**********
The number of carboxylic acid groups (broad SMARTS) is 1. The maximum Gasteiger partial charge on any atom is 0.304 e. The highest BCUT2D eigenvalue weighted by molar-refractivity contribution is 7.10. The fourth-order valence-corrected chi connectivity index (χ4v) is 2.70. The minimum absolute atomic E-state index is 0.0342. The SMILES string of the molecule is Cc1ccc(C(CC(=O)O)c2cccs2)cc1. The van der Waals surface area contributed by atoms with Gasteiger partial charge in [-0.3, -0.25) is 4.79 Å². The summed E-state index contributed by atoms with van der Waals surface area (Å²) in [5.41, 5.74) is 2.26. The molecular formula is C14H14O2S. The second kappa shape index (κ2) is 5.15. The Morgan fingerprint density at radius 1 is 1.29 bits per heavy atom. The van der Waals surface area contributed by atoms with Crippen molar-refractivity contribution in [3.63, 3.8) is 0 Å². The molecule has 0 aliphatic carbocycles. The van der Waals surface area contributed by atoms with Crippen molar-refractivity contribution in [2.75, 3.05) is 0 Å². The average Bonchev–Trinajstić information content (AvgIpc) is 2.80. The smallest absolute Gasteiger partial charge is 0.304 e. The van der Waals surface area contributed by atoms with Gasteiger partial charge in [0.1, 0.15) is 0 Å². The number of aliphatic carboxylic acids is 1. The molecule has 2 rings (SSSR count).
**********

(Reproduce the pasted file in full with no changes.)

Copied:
The number of carboxylic acid groups (broad SMARTS) is 1. The maximum Gasteiger partial charge on any atom is 0.304 e. The highest BCUT2D eigenvalue weighted by molar-refractivity contribution is 7.10. The fourth-order valence-corrected chi connectivity index (χ4v) is 2.70. The minimum absolute atomic E-state index is 0.0342. The SMILES string of the molecule is Cc1ccc(C(CC(=O)O)c2cccs2)cc1. The van der Waals surface area contributed by atoms with Gasteiger partial charge in [-0.3, -0.25) is 4.79 Å². The summed E-state index contributed by atoms with van der Waals surface area (Å²) in [5.41, 5.74) is 2.26. The molecular formula is C14H14O2S. The second kappa shape index (κ2) is 5.15. The Morgan fingerprint density at radius 1 is 1.29 bits per heavy atom. The van der Waals surface area contributed by atoms with Crippen molar-refractivity contribution in [3.63, 3.8) is 0 Å². The molecule has 0 aliphatic carbocycles. The van der Waals surface area contributed by atoms with Crippen molar-refractivity contribution in [2.75, 3.05) is 0 Å². The average Bonchev–Trinajstić information content (AvgIpc) is 2.80. The smallest absolute Gasteiger partial charge is 0.304 e. The van der Waals surface area contributed by atoms with Gasteiger partial charge in [0.1, 0.15) is 0 Å². The number of aliphatic carboxylic acids is 1. The molecule has 2 rings (SSSR count).